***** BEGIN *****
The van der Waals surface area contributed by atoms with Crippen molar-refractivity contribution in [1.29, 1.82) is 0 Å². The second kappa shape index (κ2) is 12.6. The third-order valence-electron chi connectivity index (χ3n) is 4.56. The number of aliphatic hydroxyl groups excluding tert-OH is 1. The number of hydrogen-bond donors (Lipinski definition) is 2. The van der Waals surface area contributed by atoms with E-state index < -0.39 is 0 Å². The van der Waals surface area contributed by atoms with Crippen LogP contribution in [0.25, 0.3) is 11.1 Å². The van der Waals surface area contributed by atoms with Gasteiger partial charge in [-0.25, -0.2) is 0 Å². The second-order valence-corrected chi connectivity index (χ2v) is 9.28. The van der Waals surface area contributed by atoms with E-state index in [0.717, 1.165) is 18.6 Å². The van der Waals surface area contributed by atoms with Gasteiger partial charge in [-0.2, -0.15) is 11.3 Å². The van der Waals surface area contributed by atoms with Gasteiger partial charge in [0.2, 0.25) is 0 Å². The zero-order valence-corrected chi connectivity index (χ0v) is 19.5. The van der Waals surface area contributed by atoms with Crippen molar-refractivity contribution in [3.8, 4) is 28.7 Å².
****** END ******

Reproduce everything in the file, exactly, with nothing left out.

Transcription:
The van der Waals surface area contributed by atoms with Crippen molar-refractivity contribution in [1.29, 1.82) is 0 Å². The second kappa shape index (κ2) is 12.6. The third-order valence-electron chi connectivity index (χ3n) is 4.56. The number of aliphatic hydroxyl groups excluding tert-OH is 1. The number of hydrogen-bond donors (Lipinski definition) is 2. The van der Waals surface area contributed by atoms with E-state index < -0.39 is 0 Å². The van der Waals surface area contributed by atoms with Crippen LogP contribution in [0.25, 0.3) is 11.1 Å². The van der Waals surface area contributed by atoms with Gasteiger partial charge in [-0.25, -0.2) is 0 Å². The second-order valence-corrected chi connectivity index (χ2v) is 9.28. The van der Waals surface area contributed by atoms with E-state index in [0.717, 1.165) is 18.6 Å². The van der Waals surface area contributed by atoms with Gasteiger partial charge in [-0.2, -0.15) is 11.3 Å². The van der Waals surface area contributed by atoms with Gasteiger partial charge in [0.2, 0.25) is 0 Å². The zero-order valence-corrected chi connectivity index (χ0v) is 19.5. The van der Waals surface area contributed by atoms with Crippen molar-refractivity contribution in [3.8, 4) is 28.7 Å².